Food & Drink Italy Wine

The Winemaker and the Volcano

By Finlay Renwick

Jul 14, 2023

The Winemaker and the Volcano

Frank Cornelissen arrived on Mount Etna with a bicycle and the beginning of an idea. It was 2000, and he’d been drawn to the volcano after seeing a photo of it in winter: ancient, imposing and blanketed in snow. “Call it love at first sight,” he says. “I thought… ‘this is it.’”

We’re stood on the slope of Cornelissen’s favourite vineyard, the wind shaking the leaves of the vines as storm clouds gather above us in sombre shades of grey. “The weather is meant to be bad tomorrow, so we’re lucky,” he says matter-of-factly, well used to the caprices of daily life on the plateau of an active volcano (it will erupt a few days after our visit.) We look out across the deep green valley pockmarked with yellow wildflowers, the echo of a church bell carried by the wind. 

“For the first two years, when I moved here, I didn’t have any technology. No car, no equipment, just a hand pump, and a bicycle. You could say I was a ‘white sheet.’ I wanted to make wine, so I did it.” 

For a certain kind of wine drinker, Frank Cornelissen is a legend. A producer whose distinctive, low intervention vintages — a simple bottle with an elegant brush of Etna on the label, using regional grapes like Nerello Mascalese, Malvasia and Moscadella—are savoured in bars with nice lighting and restaurants that champion seasonality. He’s revived a historic terroir and become the face of a movement that respects time and the environment. Slow and steady. He’s also making wine on an active volcano.

“What could be more romantic – some might say heroic – than farming grapes to make your dream wines somewhere where rivers of molten lava threaten to wipe your life’s work at any moment?” says Dan Keeling, the restaurateur and editor behind Noble Rot, an early supporter of Cornelissen’s work. “I loved Frank’s mission statement of making ‘liquid rock’ from the first moment I heard it.”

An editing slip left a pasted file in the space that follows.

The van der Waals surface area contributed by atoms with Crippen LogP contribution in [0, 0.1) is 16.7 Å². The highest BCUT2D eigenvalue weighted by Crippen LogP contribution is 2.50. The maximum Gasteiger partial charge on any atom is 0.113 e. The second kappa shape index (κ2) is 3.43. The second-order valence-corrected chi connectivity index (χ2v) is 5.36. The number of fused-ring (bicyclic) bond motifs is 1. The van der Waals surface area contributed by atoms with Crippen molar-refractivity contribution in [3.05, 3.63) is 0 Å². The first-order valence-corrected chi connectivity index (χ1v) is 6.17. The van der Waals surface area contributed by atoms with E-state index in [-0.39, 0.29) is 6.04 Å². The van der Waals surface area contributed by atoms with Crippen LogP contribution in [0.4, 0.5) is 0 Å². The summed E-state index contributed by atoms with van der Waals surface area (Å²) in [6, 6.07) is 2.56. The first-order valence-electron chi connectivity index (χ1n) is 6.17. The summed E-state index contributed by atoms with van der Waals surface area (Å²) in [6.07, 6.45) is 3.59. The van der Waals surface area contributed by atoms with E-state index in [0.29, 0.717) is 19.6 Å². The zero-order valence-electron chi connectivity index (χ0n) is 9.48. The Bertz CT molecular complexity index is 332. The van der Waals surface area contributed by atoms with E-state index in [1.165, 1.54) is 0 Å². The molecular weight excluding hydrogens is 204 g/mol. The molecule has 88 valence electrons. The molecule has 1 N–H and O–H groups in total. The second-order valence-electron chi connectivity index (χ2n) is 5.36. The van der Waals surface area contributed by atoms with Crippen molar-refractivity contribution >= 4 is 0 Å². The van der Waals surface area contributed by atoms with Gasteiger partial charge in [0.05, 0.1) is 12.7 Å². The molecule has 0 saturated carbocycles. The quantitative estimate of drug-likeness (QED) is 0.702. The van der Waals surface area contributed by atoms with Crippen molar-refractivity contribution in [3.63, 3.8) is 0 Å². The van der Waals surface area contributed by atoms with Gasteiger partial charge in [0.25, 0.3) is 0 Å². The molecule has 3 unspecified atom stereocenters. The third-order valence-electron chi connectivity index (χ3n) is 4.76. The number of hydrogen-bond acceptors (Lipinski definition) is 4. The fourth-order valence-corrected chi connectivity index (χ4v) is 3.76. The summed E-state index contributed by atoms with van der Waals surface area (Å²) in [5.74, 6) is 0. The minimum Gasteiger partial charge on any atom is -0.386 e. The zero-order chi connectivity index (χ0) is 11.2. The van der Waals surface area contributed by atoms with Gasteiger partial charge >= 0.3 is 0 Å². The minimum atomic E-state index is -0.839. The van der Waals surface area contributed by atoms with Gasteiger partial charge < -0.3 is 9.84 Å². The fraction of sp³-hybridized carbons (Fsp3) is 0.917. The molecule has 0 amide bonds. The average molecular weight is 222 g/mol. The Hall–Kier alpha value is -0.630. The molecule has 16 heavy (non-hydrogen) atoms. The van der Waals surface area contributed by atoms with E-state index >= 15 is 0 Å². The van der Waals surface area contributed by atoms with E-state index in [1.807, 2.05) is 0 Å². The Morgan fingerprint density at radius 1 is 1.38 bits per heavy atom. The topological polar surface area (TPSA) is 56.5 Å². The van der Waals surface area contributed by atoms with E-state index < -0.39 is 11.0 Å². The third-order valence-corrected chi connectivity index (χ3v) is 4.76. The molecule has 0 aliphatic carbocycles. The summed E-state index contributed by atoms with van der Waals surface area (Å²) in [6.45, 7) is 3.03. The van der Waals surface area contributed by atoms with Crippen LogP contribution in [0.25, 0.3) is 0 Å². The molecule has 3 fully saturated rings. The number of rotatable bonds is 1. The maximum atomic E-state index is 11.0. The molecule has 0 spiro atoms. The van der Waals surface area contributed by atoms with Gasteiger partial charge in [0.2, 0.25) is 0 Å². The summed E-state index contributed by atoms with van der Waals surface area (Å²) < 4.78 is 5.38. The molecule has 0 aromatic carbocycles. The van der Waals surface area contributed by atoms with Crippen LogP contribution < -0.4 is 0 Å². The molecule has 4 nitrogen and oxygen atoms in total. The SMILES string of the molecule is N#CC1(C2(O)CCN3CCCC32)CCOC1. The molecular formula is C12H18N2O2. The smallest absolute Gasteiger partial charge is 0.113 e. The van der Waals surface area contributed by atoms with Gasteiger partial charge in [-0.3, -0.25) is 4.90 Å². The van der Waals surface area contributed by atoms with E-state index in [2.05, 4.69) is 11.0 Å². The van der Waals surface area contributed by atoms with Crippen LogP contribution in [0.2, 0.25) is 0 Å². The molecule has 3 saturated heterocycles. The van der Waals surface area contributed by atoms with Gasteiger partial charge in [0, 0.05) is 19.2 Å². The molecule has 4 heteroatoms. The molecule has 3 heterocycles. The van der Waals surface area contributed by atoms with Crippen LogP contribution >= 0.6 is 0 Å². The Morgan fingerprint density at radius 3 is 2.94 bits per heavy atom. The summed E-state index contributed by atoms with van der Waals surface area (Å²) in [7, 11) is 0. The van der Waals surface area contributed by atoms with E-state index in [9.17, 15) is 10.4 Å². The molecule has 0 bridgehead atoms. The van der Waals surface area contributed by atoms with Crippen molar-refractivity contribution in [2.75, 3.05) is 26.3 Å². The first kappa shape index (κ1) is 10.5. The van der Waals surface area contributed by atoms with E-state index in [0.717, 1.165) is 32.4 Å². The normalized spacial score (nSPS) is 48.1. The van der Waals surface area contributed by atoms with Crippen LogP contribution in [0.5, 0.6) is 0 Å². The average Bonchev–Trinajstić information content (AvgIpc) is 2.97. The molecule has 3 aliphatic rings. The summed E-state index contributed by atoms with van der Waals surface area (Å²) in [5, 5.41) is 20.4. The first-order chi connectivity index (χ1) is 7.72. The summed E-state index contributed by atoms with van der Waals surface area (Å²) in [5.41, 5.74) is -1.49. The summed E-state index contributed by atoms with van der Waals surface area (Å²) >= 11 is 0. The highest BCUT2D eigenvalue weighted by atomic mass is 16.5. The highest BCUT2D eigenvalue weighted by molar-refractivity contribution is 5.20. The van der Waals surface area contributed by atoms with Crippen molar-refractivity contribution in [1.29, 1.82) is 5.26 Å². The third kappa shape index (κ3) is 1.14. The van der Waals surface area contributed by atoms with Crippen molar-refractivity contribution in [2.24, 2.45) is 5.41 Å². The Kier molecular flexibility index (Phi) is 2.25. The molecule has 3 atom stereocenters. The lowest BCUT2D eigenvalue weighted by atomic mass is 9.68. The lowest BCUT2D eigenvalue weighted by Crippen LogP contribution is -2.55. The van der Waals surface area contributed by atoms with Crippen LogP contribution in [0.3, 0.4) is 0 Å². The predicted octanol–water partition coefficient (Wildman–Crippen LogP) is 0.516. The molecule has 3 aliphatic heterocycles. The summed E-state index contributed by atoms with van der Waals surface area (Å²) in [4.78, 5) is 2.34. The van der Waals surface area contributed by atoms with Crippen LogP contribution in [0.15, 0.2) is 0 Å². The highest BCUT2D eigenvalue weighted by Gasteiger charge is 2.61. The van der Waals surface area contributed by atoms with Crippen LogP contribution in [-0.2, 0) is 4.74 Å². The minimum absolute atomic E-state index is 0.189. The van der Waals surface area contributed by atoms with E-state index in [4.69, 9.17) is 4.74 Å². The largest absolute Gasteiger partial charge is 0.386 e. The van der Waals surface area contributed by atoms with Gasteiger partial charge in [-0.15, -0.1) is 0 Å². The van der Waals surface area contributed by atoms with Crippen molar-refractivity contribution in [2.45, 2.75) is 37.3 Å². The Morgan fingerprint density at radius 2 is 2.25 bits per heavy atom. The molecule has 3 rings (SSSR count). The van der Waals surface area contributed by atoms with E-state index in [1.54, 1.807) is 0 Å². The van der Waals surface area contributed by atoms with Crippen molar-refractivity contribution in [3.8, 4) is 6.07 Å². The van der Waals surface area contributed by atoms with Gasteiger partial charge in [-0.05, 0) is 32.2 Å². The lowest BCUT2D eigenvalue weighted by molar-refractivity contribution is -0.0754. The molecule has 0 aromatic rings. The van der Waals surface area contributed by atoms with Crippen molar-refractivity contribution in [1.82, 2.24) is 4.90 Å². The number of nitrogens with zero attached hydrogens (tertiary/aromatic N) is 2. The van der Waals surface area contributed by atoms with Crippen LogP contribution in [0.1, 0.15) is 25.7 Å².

“What I remember most is being struck initially by the colour,” says Noah May, the head of wine and spirits at Christie’s, who was introduced to Cornelissen’s wine in New York by an importer friend. “It looked improbably light, almost pink. Tasting the wine, slightly chilled, was a revelation. It was ‘wild’ tasting, herbal and hard to characterise, but with a counterintuitive sense of purity. I found it fascinating.”

With cropped silver hair and a strong face deeply tanned by the sun, Cornelissen, who is Belgian, looks the part of winemaker and outdoorsman. He’s an avid ice climber and skier and, when the opportunity arises, likes to drive fast in a menacing-looking Alpine super car in a radioactive colour of green. “It’s really nice,” says Frank. It is. He and his wife are in the process of building a new house, a beautiful, modernist concrete block cut into the volcano. Frank’s young son does loops around the driveway on his bike as we’re given the tour. 

“Compared to, let’s say, some areas of France, we’re not a big production,” he says, “but for Etna we’re top 10.” Starting out two decades ago, Frank was shipping 1,000 bottles a year, which has risen to 150,000 today, exporting to 35 countries, along with a growing olive oil business. “Now it’s not just your wife, two kids, three cats and a dog… it’s 30 people! You have to take care of them. I think about that responsibility a lot.

“I’m lucky, though,” he adds, “the raw material is very good here. It’s a rural and rustic area, a bit ancient and old-fashioned, but the people are very friendly and open, and the quality of the land is incredible. If you take wine from a point of view of beauty and aesthetics, then you can live with nature. It’s simple, trust me. I work with limited people and I work with nature. Viniculture is like having kids. They grow, they nourish, and hopefully they don’t die.”

At the moment Cornelissen can’t make enough wine to satisfy demand. “I guess it’s a good problem to have,” he says drily. 

Behind the wheel of his orange Isuzu pick-up truck, Frank makes a call. We cruise down windy mountain roads, occasionally stopping for a ‘Ciao!’ and a catch-up with an employee or local. His best friend owns a restaurant at the bottom of the valley. He’s brought a bottle of Magma, his Grand Cru red wine, and another of Munjebel Bianco.

We sit around a large table as family’s and tourists extend lunch long into the afternoon. Anyone who has tried Frank’s wines can attest to there being something special about them – especially when you’re sat in a restaurant at the foot of the volcano where the grapes are grown and harvested. The storm has held off for now, giving way to a gentle afternoon bathed in early summer sun. 

Frank takes a sip of Magma and looks pleased. “It’s a wine that has volume structure, finesse, everything!” he says enthusiastically, eyeing the deep red liquid in his glass with some pride. "When I started, I just wanted to make some wine.”

“So you could say it was a hobby that got out of hand.”

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